category 2: miscellaneous body parts
Black beans round three was over the weekend. This time I supplemented with a little chicken, fresh marinated onions, chives and some queso fresco. Sous Chef’s leftover poppers made an appearance as well. Because of all the body parts I used from Wednesday’s improvised chicken shawarma, this meal drifted into category 2. It was more like seeing that same ‘80 band, but maybe with a new drummer, some young backup singers and a couple of new songs. It’s still enjoyable, but you really don’t need to see them again.
category 3: the brilliant disguise
This pasta creation has only one fresh ingredient, basil. The chicken and tomatoes were resuscitated from an earlier meal (remember that shawarma?) but everything else was plucked from my coffers of condiments, pickles, cheeses and spices. It was a formal leftover night and celebrated as such – I didn’t sow the wheat, pluck the chicken or brine the olives and capers. It was easily and purposefully thrown together from parts and pieces, but a far cry from their original parent meals. Since at this point that ‘80s band has officially broken up, it’s kind of like a really great cover band, unrecognizable except for the melodies and lyrics.
I’m not quite done yet…I also take issue with the belief that somehow leftovers are less-than, has-been, forgotten and then hastily recycled afterthoughts.
The literal translation of this proverb outright supports my case, but the actual usage of this phrase offers us even more: sometimes first is last or maybe the best is yet to come. It can be a consolation for those at the end of the line, a warning for the greedy and an inspiration to be a thoughtful and cooperative citizen. Mostly I think it celebrates change, renewal, redemption and the promise of a well-seasoned life. I’m only sort-of still talking about food now.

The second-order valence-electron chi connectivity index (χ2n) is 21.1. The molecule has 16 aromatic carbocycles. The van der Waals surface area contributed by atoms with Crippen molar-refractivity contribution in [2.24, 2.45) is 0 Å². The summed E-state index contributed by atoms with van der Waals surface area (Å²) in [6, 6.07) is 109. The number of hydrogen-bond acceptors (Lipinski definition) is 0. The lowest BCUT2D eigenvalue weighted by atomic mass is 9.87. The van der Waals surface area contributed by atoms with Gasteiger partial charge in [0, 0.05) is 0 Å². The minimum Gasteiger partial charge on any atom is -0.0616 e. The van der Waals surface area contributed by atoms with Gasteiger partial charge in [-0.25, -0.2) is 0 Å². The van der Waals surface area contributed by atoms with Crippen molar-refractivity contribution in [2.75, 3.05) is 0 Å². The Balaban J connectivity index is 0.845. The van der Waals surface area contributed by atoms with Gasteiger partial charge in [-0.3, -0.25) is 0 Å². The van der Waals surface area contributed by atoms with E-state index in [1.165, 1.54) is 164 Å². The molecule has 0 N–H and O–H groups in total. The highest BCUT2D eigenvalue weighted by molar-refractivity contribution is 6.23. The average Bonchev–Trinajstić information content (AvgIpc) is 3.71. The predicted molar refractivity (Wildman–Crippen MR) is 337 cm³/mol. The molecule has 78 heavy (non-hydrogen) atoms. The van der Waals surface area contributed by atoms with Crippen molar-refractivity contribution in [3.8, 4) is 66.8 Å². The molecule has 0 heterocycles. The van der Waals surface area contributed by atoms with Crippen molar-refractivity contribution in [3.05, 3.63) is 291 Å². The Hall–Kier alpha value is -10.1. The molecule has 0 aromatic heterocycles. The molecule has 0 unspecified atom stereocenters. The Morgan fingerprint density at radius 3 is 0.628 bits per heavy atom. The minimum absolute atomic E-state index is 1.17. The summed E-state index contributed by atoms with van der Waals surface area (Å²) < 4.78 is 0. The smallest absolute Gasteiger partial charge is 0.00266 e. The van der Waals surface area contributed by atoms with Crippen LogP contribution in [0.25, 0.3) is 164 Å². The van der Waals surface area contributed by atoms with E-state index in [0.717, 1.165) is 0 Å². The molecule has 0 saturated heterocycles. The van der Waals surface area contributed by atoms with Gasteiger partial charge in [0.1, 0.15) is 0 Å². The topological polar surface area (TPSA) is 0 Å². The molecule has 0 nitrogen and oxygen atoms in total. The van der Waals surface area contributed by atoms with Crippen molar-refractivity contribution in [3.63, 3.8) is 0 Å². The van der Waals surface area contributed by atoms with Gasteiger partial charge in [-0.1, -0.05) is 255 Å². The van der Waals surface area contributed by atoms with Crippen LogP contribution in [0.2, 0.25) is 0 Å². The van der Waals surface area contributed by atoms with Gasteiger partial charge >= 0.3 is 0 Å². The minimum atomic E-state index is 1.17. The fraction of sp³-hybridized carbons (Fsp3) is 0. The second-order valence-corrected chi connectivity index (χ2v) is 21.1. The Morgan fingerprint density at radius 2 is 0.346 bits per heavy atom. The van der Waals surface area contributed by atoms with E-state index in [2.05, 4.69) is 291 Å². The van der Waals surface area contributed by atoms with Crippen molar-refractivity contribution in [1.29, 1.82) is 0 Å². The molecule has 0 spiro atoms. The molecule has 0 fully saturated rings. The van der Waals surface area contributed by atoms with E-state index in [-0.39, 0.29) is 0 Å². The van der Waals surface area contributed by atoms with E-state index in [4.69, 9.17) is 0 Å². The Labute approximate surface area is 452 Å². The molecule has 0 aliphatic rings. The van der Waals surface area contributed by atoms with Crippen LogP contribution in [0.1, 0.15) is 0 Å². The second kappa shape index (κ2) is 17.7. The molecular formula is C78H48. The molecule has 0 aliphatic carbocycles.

After considerable thought, I think might be a leftover. Of course I’m applying my own definition: something that was pretty awesome the first time around, but maybe a just little too much to handle in a single sitting. So let’s put her on ice for a few weeks (or years) and then thaw her out, update her with a little spice & some modern zip, and resume the party like no time has passed. Yep. I’m definitely a leftover.
leftover cheat sheet
- Cream-based sauces are iffy unless incorporated into the starch, like in a casserole or pasta dish,
- No for most seafood. Once Mother saved a single shrimp in her fridge because she simply couldn’t bear to throw it out. I think it’s still in there waiting for another shot.
- On the other hand, Daddy appreciates bulk buying, bulk cooking and bulk freezing. It’s a showdown between the single shrimp and the 10 pounds of BBQ.
- I found stackable, lidded food storage containers that hold a meal for two perfectly. Prior to any adventure you’ll find my freezer stacked floor to ceiling with those.
- Label everything. Once I gambled on a mystery “roast” that was either meat or a congealed collection of bones, fat and skin for stock. Happily it was lamb, but it easily could have gone the other way.